Iron Doors

Dir: Stephen Manuel
Star: Axel Wedekind, Rungano Nyoni

"I wasn't expecting that..." So goes the final line in this film, and it's safe to say, it's a sentiment with which the viewer will likely agree. A man (Wedekind) wakes up after a night on a town to find himself, inexplicably, inside what appears to be a locked bank vault. In there is a fluorescent light, a locker (also not accessible) and a dead rat. No food, no water - and, inevitably, no cellphone reception. As the hours go by, it becomes increasingly apparent that this is not the prank by his friends which he originally suspected, and that if he's to survive, he is going to be entirely thrown on to his own resources. It's likely best not to say any more, as the unfolding of the plot is basically the sole pleasure to be had here. It's not an insignificant one, but it falls apart simply because of the complete lack of motivation. The ending provides little in the way of explanation, and what it does just doesn't gibe with what we've seen before. There needs to be a great deal more logic, given the resolution, and the film's complete failure in this department damns it, to the extent that it feels as if the script was turned over to an eight-year old - albeit an imaginative one - for the final few pages.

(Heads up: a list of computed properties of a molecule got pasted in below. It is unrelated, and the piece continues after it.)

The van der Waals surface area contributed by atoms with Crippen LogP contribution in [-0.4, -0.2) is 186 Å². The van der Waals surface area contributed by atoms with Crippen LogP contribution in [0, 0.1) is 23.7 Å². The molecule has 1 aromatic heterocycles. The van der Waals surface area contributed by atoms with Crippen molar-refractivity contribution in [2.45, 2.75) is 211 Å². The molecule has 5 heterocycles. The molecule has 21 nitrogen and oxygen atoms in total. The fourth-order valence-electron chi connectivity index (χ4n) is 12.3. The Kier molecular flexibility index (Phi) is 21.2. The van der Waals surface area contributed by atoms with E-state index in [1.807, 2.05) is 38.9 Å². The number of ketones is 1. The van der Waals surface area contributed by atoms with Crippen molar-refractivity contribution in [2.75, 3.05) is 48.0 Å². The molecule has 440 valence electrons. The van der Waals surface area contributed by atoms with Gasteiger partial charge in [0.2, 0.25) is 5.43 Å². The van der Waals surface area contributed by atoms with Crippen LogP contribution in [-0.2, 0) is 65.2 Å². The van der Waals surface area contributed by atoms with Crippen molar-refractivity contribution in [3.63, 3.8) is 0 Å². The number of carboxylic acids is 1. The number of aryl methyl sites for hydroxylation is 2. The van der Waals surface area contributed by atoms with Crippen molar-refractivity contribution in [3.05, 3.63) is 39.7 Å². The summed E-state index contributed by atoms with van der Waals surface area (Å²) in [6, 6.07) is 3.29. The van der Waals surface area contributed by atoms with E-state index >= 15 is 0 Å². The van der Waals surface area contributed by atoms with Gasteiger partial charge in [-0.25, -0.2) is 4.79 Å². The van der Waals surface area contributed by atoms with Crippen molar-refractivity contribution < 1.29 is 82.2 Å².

It's a difficult task to pull off, holding the viewer's interest with what is basically one character (one intelligible one, anyway) and one location for the duration of a feature. I'd venture to suggest it's near-impossible, in fact, and it was probably about 30-40 minutes in here, before I started looking at the time. Wedekind isn't bad, sporting a nifty pseudo-Irish accent and with a hint of Adrien Brody about him. However, the not-so internal monologue which the restrictions of the plot require him to spout is too obvious for it to work, and there are a number of unquestionably cheap get-outs, such as when a loophole opens, for no other reason than it's necessary to the plot. The sheer concept is good, largely explaining how the film just about manages to avoid sinking into tedium; you take note of the little elements in the hope it's going to come up with some kind of meaningful explanation to make you go, "Ah-ha! So that's what it was all about. I see now: everything makes perfect sense." The opening sentence of the review should clue you in to the fact that nothing so satisfactory is included in the pay-off.

[December 2011]

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